It's not that I recognize one turbot from another, but when I see this picture of a grilled turbot my mind wanders off to a lunch with friends in Zambujeira do Mar. From a walk along the beautiful cliffs of the Costa Vicentina, to a spread of fresh fish and Alentejan white wine within earshot of the waves, it is my image of a perfect day. Or at least the kind of day when you say to yourself, "this is the life... Make sure you live it."

Diego Martín, Pura Aventura

"You're going the wrong way!" Another local had emerged to point me back to the Camino. "Turn around!" And another. "It's over there!". Evidently, not many people turned off the Camino to walk through the quiet rolling fields and villages of the Yerri Valley. When I reassured them I knew what I was doing, they simply shook their heads and left me to it. It's these unguarded, spontaneous interactions that I love about our walking holidays.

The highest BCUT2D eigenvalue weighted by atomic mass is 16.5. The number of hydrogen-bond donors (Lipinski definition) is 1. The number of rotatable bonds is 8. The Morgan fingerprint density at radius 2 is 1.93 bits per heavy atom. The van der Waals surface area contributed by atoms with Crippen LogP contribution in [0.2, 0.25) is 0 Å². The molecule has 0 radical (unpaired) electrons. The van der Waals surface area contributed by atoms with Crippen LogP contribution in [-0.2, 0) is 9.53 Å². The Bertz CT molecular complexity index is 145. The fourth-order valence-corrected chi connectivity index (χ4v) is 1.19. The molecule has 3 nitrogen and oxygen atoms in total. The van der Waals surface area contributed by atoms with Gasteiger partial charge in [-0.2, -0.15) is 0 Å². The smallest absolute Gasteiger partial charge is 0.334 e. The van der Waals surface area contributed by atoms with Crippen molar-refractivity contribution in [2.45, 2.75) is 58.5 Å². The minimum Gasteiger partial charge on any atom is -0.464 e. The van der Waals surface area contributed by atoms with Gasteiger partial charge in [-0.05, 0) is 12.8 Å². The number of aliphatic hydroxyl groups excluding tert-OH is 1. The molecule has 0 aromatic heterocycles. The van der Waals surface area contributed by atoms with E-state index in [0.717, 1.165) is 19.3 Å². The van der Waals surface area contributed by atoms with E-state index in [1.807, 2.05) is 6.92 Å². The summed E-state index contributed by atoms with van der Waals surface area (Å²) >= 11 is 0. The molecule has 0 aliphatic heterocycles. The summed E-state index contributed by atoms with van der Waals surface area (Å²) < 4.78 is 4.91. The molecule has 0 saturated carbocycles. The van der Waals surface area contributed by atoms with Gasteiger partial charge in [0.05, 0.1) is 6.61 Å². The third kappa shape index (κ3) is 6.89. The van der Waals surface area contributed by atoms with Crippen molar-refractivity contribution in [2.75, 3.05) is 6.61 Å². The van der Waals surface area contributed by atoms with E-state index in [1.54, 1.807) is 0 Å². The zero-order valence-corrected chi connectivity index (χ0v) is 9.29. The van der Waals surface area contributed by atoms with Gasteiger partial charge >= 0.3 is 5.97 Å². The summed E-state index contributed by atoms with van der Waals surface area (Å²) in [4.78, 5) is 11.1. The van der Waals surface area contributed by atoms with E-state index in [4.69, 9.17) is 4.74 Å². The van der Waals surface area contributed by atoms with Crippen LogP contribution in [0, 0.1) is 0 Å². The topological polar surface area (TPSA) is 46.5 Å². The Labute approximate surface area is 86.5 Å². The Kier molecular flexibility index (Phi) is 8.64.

Sarah Wightman, Pura Aventura

Should you find yourself down on the most inhospitable continent on the planet, and someone suggests you might like to go and sleep outside, you may well question their sanity. If you agree, you'll almost certainly question your own. But I was rewarded with the greatest dawn I'll probably ever see. Crisp Antarctic air filled my lungs, the sun inched over the snowy mountains, and I felt like the first human to ever set foot here.

David Orrock, Pura Aventura

It's a long drive from Punta Arenas in Chile, over the border and along long tracts of unsurfaced remoteness in the wilds of Argentine Patagonia. But the final hour was utterly delightful - smooth, straight, empty roads, sometimes pointing right at our target. Mount Fitz Roy is the tallest, most obvious peak, Cerro Torre the more slender tower to the left of the road. And you can’t tell from the photo, but it’s blowing an absolute gale out there.